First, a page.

Tuesday April 22, 2014
Proving they're Always Ready, the U.S. Coast Guard is going green all the way to the top. Beginning in 2013, the U.S. Department of Homeland Security and the Coast Guard began packing up and moving to a new location—a campus with 5.6 acres of green, living, organic roofs (see larger image).
Why would the federal government spend tax dollars to go green? Obama can't take the credit (or blame) for this one—Perkins + Will drew up the plans during the G.W. Bush administration. Does GREEN transcend politics?
Learn more about the architecture of living roofs: Green Roof Basics.
Other Earth Day Stories:
Photo: Coast Guard Headquarters near Washington, DC in June 2013. U.S. Coast Guard photo by Petty Officer 2nd Class Patrick Kelley
Saturday April 19, 2014
Got hammers? Got dreams? We've added lots of new content to our remodeling pages.
Maybe we'll give you some inspiration. Or maybe the thought itself is just too exhausting. Whatever house projects you decide to do, let us know how it goes. And if you just want to take a nice, long vacation instead, that's fine, too. Until next year.
Selected Updates to Architecture Pages:
New Architecture Articles:
Photo by Dana Neely / Collection: Taxi / Getty Images (cropped/sized)
Saturday April 19, 2014
Who's designing the most most interesting and unusual buildings today? Fast Company
raised the question back in 2009, and the architects they selected have continued to win accolades. The top picks are:
Today we celebrate the birth of one of these designers. Happy Birthday, Jacques Herzog, born in Basel, Switzerland on April 19, 1950.
But here's another question: Does architecture have to be unusual before it can be considered great?
Full Story: The 10 Most Creative People in Architecture by By Cliff Kuang, June 9, 2009, Fast Company & Inc
Photo of Jacques Herzog in 2013 by Sergi Alexander ©2013 Getty Images/Getty Images Entertainment/Getty Images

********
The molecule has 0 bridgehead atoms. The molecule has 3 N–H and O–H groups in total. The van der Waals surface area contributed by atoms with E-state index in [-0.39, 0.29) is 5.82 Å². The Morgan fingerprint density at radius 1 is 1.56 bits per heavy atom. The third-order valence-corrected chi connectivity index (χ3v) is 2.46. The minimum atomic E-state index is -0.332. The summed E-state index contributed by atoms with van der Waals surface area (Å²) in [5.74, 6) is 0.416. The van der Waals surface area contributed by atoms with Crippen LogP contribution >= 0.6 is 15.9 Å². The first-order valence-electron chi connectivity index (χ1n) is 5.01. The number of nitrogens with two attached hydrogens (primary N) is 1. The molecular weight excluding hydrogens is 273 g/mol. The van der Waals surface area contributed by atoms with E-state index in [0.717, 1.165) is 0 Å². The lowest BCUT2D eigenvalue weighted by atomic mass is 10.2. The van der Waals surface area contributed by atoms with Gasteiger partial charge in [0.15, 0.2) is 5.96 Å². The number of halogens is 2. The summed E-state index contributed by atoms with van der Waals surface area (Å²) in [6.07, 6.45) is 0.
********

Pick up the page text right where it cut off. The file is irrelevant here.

Monday April 14, 2014
Why do the front doors in many older homes open into a vestibule hallway with stairs? Could be to save energy.
We took a look at the U.S. National Park Service's Preservation Brief 3, Improving Energy Efficiency in Historic Buildings, and summarized the results in our article, Make Your Home More Energy Efficient. The authors of this Brief give us a lot of pointers and suggest many actions that may improve energy consumption. They also tell us to look at the architecture of old buildings and try to determine the reasoning behind the designs.
Breezy porches in the south and thick adobe walls in the southwest helped deflect the heat. It could be that entryways like the one shown here compartmentalized cold air in the winter and transferred cooling breezes to upper floors in the summer. Everyone who has an older house knows that they rarely come with instructions, so improving energy efficiency requires analysis, thought, and patience.
So, I really want to hear from you. This past winter was terrible. How did you save energy at your house? What do you plan to do to prepare for the summer heat and next winter's unpredictabilities? Let us know.
Photo of traditional, energy-efficient foyer by Lived In Images / Collection: The Image Bank / Getty Images